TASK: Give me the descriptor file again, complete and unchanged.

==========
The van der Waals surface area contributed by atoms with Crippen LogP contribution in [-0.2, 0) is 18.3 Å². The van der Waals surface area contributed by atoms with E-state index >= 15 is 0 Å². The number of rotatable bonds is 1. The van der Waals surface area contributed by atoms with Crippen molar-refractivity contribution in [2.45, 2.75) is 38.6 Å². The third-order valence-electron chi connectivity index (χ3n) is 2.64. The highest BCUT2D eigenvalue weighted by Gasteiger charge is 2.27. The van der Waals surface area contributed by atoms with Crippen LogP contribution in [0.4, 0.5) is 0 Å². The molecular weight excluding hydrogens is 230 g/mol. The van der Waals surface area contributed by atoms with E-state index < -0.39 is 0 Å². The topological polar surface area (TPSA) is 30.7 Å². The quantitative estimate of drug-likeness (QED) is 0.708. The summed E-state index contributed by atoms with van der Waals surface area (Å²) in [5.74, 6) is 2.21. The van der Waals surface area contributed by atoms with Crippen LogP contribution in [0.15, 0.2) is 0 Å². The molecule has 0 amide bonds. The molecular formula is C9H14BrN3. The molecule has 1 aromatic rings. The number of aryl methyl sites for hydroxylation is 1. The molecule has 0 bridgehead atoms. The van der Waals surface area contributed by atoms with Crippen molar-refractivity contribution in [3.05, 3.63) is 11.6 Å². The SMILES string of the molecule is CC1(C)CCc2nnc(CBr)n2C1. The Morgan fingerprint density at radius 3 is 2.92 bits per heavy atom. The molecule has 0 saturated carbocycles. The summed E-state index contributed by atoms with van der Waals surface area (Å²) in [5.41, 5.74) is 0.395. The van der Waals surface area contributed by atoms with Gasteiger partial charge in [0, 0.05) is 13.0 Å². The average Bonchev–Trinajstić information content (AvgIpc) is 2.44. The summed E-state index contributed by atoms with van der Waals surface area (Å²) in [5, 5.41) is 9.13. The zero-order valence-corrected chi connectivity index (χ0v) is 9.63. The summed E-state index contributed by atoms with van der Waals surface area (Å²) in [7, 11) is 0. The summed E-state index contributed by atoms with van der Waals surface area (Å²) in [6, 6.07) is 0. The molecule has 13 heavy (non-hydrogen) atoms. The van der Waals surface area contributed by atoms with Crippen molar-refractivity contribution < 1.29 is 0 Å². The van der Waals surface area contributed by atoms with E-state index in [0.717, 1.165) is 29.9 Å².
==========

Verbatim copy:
The van der Waals surface area contributed by atoms with Crippen LogP contribution in [-0.2, 0) is 18.3 Å². The van der Waals surface area contributed by atoms with E-state index >= 15 is 0 Å². The number of rotatable bonds is 1. The van der Waals surface area contributed by atoms with Crippen molar-refractivity contribution in [2.45, 2.75) is 38.6 Å². The third-order valence-electron chi connectivity index (χ3n) is 2.64. The highest BCUT2D eigenvalue weighted by Gasteiger charge is 2.27. The van der Waals surface area contributed by atoms with Crippen LogP contribution in [0.4, 0.5) is 0 Å². The molecular weight excluding hydrogens is 230 g/mol. The van der Waals surface area contributed by atoms with E-state index < -0.39 is 0 Å². The topological polar surface area (TPSA) is 30.7 Å². The quantitative estimate of drug-likeness (QED) is 0.708. The summed E-state index contributed by atoms with van der Waals surface area (Å²) in [5.74, 6) is 2.21. The van der Waals surface area contributed by atoms with Crippen LogP contribution in [0.15, 0.2) is 0 Å². The molecule has 0 amide bonds. The molecular formula is C9H14BrN3. The molecule has 1 aromatic rings. The number of aryl methyl sites for hydroxylation is 1. The molecule has 0 bridgehead atoms. The van der Waals surface area contributed by atoms with Crippen molar-refractivity contribution in [3.05, 3.63) is 11.6 Å². The SMILES string of the molecule is CC1(C)CCc2nnc(CBr)n2C1. The Morgan fingerprint density at radius 3 is 2.92 bits per heavy atom. The molecule has 0 saturated carbocycles. The summed E-state index contributed by atoms with van der Waals surface area (Å²) in [5.41, 5.74) is 0.395. The van der Waals surface area contributed by atoms with Gasteiger partial charge in [0, 0.05) is 13.0 Å². The average Bonchev–Trinajstić information content (AvgIpc) is 2.44. The summed E-state index contributed by atoms with van der Waals surface area (Å²) in [5, 5.41) is 9.13. The zero-order valence-corrected chi connectivity index (χ0v) is 9.63. The summed E-state index contributed by atoms with van der Waals surface area (Å²) in [7, 11) is 0. The summed E-state index contributed by atoms with van der Waals surface area (Å²) in [6, 6.07) is 0. The molecule has 13 heavy (non-hydrogen) atoms. The van der Waals surface area contributed by atoms with Crippen molar-refractivity contribution < 1.29 is 0 Å². The van der Waals surface area contributed by atoms with E-state index in [0.717, 1.165) is 29.9 Å².